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What China’s National Congress Means for Fashion

In this month’s China Edit, implications of the 19th National Congress on the fashion industry, Shanghai Fashion Week and Golden Week.
A souvenir stall at a Beijing night market selling Xi Jinping memorabilia | Source: Shutterstock
  • Gemma A. Williams

BEIJING, China — "China is set to regain its might and re-ascend to the top of the world," boasted Xinhua, China's state agency, at the closing of the much-anticipated 19th National Congress of the Communist Party. Held from October 18 to 24 and presided over by China's President Xi Jinping, this quinquennial event is the kind of elaborately choreographed affair that the Chinese state famously does well and marks a milestone in the national psyche.

Given China's increasingly powerful role in the global economy and how much effort the government puts into economic planning, the outcome of the congress is now being placed under a microscope by business leaders from around the world.  Fashion industry leaders are among those who listened intently to every word uttered by the president for clues as to how this colossal market might evolve.

President Xi’s marathon speech, which lasted well over three hours, offered important insights into China’s political and economic plans for the coming years. With a focus on the key areas of domestic policy, the economy and foreign policy, the so-called “new era” outlined by Xi is in fact mostly in line with the country’s 13th Five-Year Plan announced in 2016, indicating an overall sense of continuity.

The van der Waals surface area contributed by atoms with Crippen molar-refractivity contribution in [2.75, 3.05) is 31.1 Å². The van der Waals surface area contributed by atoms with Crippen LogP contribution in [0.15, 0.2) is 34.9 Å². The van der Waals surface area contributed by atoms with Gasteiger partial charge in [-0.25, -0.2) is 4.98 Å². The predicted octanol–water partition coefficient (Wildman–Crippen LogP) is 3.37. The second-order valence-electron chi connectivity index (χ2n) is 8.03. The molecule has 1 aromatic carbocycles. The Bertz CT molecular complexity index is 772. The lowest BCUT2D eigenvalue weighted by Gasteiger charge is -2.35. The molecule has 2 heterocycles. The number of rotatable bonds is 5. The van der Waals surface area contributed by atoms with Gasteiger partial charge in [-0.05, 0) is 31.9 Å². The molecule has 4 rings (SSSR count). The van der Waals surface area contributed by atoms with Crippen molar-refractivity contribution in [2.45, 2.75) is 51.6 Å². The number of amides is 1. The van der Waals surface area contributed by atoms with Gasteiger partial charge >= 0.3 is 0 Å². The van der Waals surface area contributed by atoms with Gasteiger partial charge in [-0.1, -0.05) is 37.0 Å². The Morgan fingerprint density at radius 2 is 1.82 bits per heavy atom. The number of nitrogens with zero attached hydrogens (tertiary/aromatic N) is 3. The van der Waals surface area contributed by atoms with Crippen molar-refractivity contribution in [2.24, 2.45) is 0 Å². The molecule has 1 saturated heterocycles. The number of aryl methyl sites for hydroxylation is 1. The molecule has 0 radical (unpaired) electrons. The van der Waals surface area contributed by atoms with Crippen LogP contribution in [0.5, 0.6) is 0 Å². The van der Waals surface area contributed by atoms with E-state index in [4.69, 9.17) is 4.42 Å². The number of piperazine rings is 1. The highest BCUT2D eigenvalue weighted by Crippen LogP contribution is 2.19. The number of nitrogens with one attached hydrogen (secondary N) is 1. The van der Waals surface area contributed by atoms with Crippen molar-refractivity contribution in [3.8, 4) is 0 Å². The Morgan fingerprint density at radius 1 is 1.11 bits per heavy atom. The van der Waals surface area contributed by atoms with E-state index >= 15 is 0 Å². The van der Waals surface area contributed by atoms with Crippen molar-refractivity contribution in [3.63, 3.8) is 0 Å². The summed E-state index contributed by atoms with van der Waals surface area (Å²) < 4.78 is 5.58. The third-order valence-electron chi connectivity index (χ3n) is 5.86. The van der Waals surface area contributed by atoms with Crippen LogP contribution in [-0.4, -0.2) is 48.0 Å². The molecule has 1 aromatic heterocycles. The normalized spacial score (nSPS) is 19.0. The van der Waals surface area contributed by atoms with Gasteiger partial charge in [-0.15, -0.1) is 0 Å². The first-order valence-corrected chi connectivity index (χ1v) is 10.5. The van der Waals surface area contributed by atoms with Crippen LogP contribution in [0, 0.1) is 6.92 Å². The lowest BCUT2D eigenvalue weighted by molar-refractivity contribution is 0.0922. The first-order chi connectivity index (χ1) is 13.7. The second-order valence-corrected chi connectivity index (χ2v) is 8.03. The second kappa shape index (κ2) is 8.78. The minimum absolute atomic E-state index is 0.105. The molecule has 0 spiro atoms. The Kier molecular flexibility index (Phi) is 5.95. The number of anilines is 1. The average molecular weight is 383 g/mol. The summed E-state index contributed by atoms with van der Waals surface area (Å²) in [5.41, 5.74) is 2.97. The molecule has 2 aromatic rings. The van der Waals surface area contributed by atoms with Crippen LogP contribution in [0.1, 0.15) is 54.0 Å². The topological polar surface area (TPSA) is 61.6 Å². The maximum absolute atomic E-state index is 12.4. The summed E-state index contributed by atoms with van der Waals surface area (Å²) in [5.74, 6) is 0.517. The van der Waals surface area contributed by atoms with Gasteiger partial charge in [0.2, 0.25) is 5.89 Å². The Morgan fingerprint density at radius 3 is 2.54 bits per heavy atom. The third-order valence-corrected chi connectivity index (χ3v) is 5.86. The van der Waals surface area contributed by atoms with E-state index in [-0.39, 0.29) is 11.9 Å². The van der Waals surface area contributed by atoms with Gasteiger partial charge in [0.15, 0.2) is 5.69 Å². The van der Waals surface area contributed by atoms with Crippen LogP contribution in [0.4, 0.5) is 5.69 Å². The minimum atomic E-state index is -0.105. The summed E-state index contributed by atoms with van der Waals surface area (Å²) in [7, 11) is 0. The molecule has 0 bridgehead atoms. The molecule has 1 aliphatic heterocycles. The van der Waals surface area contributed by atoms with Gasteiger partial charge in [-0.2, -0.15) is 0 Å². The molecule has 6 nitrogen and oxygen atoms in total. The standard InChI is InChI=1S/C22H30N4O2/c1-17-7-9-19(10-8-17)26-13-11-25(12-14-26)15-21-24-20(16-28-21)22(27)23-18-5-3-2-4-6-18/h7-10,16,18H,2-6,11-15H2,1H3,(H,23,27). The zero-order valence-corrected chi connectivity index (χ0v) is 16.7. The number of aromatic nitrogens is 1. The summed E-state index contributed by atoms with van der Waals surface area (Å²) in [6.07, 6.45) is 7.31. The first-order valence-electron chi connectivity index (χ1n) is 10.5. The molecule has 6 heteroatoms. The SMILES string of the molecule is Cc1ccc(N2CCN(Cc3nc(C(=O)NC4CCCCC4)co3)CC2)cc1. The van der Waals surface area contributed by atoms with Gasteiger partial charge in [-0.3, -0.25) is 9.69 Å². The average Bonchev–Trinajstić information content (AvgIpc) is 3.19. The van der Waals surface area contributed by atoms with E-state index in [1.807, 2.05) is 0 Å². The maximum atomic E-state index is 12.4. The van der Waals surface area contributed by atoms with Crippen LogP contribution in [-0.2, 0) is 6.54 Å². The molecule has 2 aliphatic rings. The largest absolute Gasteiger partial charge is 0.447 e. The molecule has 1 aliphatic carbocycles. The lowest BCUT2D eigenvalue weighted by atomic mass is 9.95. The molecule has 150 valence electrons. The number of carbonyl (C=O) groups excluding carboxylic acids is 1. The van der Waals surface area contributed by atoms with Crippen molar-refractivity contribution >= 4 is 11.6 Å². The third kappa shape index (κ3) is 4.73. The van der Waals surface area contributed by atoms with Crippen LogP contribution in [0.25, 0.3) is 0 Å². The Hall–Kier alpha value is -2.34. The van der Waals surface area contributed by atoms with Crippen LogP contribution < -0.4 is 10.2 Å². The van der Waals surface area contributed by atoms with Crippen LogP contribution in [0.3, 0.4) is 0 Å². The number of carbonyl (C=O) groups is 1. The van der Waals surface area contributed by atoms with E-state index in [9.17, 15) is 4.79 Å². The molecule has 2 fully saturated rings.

Yet one striking difference at this congress is the growing strength of President Xi himself.  Xi became the first living leader mentioned in the party’s constitution with the inclusion of his name alongside the 14-point manifesto: “Xi Jinping Thought on Socialism with Chinese Characteristics for a New Era.” This not only consolidates his current position at the apex of power in the country, but it also indicates a reach well into the future, even if from behind the scenes.

Since taking office in 2012, Xi’s political views have promoted drives such as the anti-corruption campaign which he made a cornerstone of his leadership in 2013. At the congress, he vocalised a continued commitment to anti-corruption and piloted supervisory programmes have already been rolled out in cities including Beijing.

Some analysts predict that this renewed commitment may only have muted or limited impact on luxury spending.

Despite this, some analysts predict that this renewed commitment may only have muted or limited impact on luxury spending. “As was the case previously [the anti-corruption campaign launched in 2013], the segment most at risk from any crackdown over a short-term period is the premium alcoholic drinks segment, as gift-giving and lavish hospitality by officials tends to receive the greatest focus.

However, we expect other luxury segments, such as fashion and personal care, to be less exposed, given the strong consumer demand for these products,” explains Nainika Singh, consumer analyst at emerging market intelligence firm BMI Research.